It is generally accepted that the insurance business revolves around the aggregation, management, and transference of risk. This is true whether we are thinking about the risk aggregation and transference inherent in the diversifying characteristics of a pool of insured individuals or if we are viewing a block of ceded reinsurance business in isolation.
Of course, there are other types of risk that insurers also encounter. Pricing risk is a function of product design failing to achieve ROE targets. Mortality risk is encountered when an insured passes away too soon. Then there are a host of risks found on the asset side of the balance sheet. Examples here include market risk, investment risk, and counterparty risk, and yes, it gets infinitely more granular!
But there are other risks that insurers implicitly onboard when they are trying to align assets and liabilities through the investment management process. These include environmental risks like issuers in the general account being rampant polluters and incurring unanticipated material costs to clean up or comply with regulations. They also include social risks like involvement in potentially unsavoury activities like tobacco, gambling, or weapons manufacturing. Lastly, they include governance risks such as accounting scandals or issues around board composition.
ESG risks abound in the insurance space. Whether they are intentional or accidental, if ignored they can have an outsized impact on a general account at the least opportune time. The application of an ESG program or even simply integration of ESG into the investment management process can help to mitigate investment risk by uncovering material factors missed during credit analysis or private placement due diligence. Given the low turnover of (and tax treatment seen) in general accounts, ESG screening can assist in risk avoidance or the potential of forced selling due to a credit event or compliance violation. That’s not to mention the positive goodwill and brand impact generated across a prospective client base when doing good becomes good business.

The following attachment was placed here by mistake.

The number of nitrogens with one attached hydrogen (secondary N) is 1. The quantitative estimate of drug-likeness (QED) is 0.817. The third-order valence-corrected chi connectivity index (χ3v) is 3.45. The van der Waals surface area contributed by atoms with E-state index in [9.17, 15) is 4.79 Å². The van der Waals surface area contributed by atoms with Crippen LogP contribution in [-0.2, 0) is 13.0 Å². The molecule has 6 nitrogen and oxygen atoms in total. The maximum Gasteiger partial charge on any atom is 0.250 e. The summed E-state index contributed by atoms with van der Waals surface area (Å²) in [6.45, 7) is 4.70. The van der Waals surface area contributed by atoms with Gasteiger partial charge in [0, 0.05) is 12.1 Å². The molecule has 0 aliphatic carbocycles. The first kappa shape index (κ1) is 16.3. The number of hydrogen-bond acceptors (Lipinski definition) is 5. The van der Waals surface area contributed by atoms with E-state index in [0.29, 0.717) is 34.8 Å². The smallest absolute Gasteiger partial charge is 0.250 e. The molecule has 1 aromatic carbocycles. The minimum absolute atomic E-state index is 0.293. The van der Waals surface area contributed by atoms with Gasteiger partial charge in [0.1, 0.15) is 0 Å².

There are several considerations that an insurer should consider before deciding to jump into the deep end of the ESG pool. First, how involved does the insurer want to be? Is integration of a third-party data source enough to provide additional visibility of specific asset risks, or does the firm want to begin engaging with issuers with the mindset of producing positive change? Second, how does the insurer anticipate leveraging either proprietary or third-party data to complement their existing research process. Finally, what are common examples of use cases that a firm could reference when implementing an ESG process? We will look to address each of these in turn.
Level of Involvement
How “Green” do you want to be? This is a question that, while simple, requires a lot of thought up front. A primary implication is the desired end state. On one end of the spectrum, awareness and understanding the impact on security selection can be accomplished easily by positive or negative screening for specific ratings, business activity, or threshold scores. Independent research can be consolidated with in house credit analysis to display the robustness of the overall process.